A lot of times, learning happens when we make connections between things that we hadn’t connected before. Seeing one thing in relation to something else puts a new perspective on one or both of those things, and the result can be a new insight or new understanding.
Having learned all this stuff about the Civil Rights Movement of the 1950’s and 1960’s gives me new insight into the cultural and political situations that we are in today. There is an unbroken string of connections between the conditions and events then and the conditions and events today. Although today is very different from the past, today is intimately and intricately connected to the past. An example would be voter registration and voting rights. African-Americans fought hard for voting rights in the 1960’s, and they had suffered for decades with the injustices related to voter registration. Those conditions have changed and are no longer pressing today. But, when state governments impose requirements such as photo ID, it touches a nerve with people who fought that fight 50 years ago. Today’s legislative efforts may have nothing to do with race or racism, but those who fought racist voter registration restrictions do not easily see it that way. Their reactions to today’s legislation are connected, deeply, to their past experiences. Someone who lacks those connections sees things differently. If I can make connections, I can usually gain new insights.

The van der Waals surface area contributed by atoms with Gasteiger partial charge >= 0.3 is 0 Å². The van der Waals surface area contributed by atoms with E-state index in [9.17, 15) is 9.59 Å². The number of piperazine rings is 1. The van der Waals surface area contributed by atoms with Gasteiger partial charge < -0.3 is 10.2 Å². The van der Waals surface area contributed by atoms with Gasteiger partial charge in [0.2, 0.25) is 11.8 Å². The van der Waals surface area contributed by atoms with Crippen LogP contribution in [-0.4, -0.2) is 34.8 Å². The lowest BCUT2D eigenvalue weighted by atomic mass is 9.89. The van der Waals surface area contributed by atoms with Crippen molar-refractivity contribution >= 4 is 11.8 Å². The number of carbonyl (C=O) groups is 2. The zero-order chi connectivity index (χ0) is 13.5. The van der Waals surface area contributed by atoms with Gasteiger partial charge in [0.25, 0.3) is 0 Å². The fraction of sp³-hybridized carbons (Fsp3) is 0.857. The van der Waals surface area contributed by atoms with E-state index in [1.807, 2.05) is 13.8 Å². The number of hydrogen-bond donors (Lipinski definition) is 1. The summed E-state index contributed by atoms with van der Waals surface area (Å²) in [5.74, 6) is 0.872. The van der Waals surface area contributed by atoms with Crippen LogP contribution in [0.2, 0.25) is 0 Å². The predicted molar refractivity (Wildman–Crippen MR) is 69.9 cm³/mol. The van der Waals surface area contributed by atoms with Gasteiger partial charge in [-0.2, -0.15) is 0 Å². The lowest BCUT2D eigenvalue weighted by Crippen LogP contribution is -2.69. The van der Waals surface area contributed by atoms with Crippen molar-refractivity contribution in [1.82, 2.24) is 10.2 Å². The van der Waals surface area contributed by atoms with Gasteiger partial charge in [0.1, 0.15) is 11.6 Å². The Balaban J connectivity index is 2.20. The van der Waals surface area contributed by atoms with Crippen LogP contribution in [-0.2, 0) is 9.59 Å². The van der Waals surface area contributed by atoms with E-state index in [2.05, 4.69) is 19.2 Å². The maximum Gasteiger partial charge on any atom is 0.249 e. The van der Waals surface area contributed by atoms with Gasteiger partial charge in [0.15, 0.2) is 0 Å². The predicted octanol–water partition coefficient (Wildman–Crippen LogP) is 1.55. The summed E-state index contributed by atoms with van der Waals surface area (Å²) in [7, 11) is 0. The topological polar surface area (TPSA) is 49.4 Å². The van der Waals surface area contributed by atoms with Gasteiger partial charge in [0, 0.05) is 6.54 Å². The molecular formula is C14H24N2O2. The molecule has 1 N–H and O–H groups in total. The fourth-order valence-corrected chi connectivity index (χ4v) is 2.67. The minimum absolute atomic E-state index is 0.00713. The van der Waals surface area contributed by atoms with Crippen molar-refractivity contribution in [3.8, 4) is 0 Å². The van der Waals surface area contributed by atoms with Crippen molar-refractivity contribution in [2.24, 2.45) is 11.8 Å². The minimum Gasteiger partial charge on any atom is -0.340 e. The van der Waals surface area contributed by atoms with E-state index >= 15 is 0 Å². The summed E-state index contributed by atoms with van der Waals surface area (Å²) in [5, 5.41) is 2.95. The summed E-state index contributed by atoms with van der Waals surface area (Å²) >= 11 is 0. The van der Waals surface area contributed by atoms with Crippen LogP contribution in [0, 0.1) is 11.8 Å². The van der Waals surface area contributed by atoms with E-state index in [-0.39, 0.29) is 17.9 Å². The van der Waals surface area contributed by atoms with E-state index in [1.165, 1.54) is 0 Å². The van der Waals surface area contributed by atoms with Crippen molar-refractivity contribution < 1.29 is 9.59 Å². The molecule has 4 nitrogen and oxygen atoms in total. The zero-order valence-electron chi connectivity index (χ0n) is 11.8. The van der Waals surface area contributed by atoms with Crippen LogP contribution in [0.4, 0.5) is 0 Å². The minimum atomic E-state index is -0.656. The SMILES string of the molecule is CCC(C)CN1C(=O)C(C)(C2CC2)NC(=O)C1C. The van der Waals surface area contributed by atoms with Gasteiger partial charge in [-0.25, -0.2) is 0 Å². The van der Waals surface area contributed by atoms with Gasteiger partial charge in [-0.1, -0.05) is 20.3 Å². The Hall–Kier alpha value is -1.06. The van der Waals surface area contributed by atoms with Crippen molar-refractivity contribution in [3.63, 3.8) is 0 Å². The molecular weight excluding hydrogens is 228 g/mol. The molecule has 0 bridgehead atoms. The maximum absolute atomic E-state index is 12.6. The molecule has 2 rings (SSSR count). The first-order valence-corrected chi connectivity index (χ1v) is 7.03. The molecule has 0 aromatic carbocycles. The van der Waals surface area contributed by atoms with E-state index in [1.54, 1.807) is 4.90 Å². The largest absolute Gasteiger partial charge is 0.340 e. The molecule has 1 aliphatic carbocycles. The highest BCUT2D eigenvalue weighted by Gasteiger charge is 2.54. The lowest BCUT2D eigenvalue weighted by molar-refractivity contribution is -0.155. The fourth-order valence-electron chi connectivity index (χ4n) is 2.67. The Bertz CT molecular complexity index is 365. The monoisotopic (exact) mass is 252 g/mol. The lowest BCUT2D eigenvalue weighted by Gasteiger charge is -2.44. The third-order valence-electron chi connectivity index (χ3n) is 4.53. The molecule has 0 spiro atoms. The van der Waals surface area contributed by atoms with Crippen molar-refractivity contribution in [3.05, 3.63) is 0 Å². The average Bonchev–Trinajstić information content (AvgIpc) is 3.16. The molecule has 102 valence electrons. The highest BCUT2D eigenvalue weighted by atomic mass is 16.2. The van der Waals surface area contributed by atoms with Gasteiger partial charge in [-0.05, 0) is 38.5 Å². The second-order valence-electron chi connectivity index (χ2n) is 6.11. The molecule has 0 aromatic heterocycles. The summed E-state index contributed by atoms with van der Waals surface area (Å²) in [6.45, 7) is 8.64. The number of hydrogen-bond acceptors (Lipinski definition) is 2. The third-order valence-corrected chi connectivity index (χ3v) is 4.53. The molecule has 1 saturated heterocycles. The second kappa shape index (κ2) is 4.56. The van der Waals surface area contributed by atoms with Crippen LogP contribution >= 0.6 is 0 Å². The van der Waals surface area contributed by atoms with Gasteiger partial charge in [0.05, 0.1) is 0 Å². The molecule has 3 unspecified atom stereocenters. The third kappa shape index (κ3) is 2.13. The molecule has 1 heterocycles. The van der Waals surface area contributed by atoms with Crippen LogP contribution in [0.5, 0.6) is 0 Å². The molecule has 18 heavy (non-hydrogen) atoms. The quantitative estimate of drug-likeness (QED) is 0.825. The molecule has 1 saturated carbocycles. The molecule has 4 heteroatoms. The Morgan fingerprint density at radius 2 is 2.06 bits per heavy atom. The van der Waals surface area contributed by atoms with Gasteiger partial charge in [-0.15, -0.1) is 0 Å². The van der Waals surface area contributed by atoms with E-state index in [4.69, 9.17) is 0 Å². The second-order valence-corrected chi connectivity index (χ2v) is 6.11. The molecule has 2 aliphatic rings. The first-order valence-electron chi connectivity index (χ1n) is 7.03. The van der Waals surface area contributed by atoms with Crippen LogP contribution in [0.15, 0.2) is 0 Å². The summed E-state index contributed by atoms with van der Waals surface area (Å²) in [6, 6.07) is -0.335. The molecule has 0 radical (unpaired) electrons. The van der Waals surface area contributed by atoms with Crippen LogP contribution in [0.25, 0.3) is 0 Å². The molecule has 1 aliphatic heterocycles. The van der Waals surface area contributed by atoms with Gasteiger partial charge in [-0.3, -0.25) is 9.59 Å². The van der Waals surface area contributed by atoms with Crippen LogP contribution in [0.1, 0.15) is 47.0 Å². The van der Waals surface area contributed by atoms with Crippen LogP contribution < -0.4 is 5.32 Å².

Here is a little puzzle/exercise in connections. Pretend these three glasses are three posts that can be located at positions around a deep hole. The knives represent three boards that are shorter than the diameter of the hole. Using only these three glasses and the three knives, find a way to support the fourth glass over the hole.
If you’d like to see a visual solution to the puzzle, look in the “About” section of this blog. No cheating! Solve it first, then take a look to see if your solution is the same as mine.